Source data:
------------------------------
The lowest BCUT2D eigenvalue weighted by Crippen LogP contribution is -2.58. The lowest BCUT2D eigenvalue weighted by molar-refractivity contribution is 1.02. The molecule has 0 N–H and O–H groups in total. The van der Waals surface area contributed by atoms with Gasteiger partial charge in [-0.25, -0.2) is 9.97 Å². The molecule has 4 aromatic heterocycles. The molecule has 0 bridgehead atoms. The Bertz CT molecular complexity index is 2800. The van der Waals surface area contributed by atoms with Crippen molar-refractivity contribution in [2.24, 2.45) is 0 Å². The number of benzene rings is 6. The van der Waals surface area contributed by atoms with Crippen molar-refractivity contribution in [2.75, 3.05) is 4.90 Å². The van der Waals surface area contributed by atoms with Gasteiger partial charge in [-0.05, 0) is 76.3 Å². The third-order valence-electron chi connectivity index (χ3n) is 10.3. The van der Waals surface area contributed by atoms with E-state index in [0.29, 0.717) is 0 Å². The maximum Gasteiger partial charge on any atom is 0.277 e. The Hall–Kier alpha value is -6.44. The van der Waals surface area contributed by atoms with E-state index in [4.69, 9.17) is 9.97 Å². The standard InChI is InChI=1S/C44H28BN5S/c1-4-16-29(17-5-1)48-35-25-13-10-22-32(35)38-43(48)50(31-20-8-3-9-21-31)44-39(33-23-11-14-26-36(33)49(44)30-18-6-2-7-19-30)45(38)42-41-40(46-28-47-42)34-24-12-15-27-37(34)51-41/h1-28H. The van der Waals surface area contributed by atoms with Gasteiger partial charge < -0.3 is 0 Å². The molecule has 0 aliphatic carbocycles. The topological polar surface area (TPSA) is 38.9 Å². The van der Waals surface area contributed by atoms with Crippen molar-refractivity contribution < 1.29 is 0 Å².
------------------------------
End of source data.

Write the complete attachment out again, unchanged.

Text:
The lowest BCUT2D eigenvalue weighted by Crippen LogP contribution is -2.58. The lowest BCUT2D eigenvalue weighted by molar-refractivity contribution is 1.02. The molecule has 0 N–H and O–H groups in total. The van der Waals surface area contributed by atoms with Gasteiger partial charge in [-0.25, -0.2) is 9.97 Å². The molecule has 4 aromatic heterocycles. The molecule has 0 bridgehead atoms. The Bertz CT molecular complexity index is 2800. The van der Waals surface area contributed by atoms with Crippen molar-refractivity contribution in [2.24, 2.45) is 0 Å². The number of benzene rings is 6. The van der Waals surface area contributed by atoms with Crippen molar-refractivity contribution in [2.75, 3.05) is 4.90 Å². The van der Waals surface area contributed by atoms with Gasteiger partial charge in [-0.05, 0) is 76.3 Å². The third-order valence-electron chi connectivity index (χ3n) is 10.3. The van der Waals surface area contributed by atoms with E-state index in [0.29, 0.717) is 0 Å². The maximum Gasteiger partial charge on any atom is 0.277 e. The Hall–Kier alpha value is -6.44. The van der Waals surface area contributed by atoms with E-state index in [4.69, 9.17) is 9.97 Å². The standard InChI is InChI=1S/C44H28BN5S/c1-4-16-29(17-5-1)48-35-25-13-10-22-32(35)38-43(48)50(31-20-8-3-9-21-31)44-39(33-23-11-14-26-36(33)49(44)30-18-6-2-7-19-30)45(38)42-41-40(46-28-47-42)34-24-12-15-27-37(34)51-41/h1-28H. The van der Waals surface area contributed by atoms with Gasteiger partial charge < -0.3 is 0 Å². The molecule has 0 aliphatic carbocycles. The topological polar surface area (TPSA) is 38.9 Å². The van der Waals surface area contributed by atoms with Crippen molar-refractivity contribution < 1.29 is 0 Å².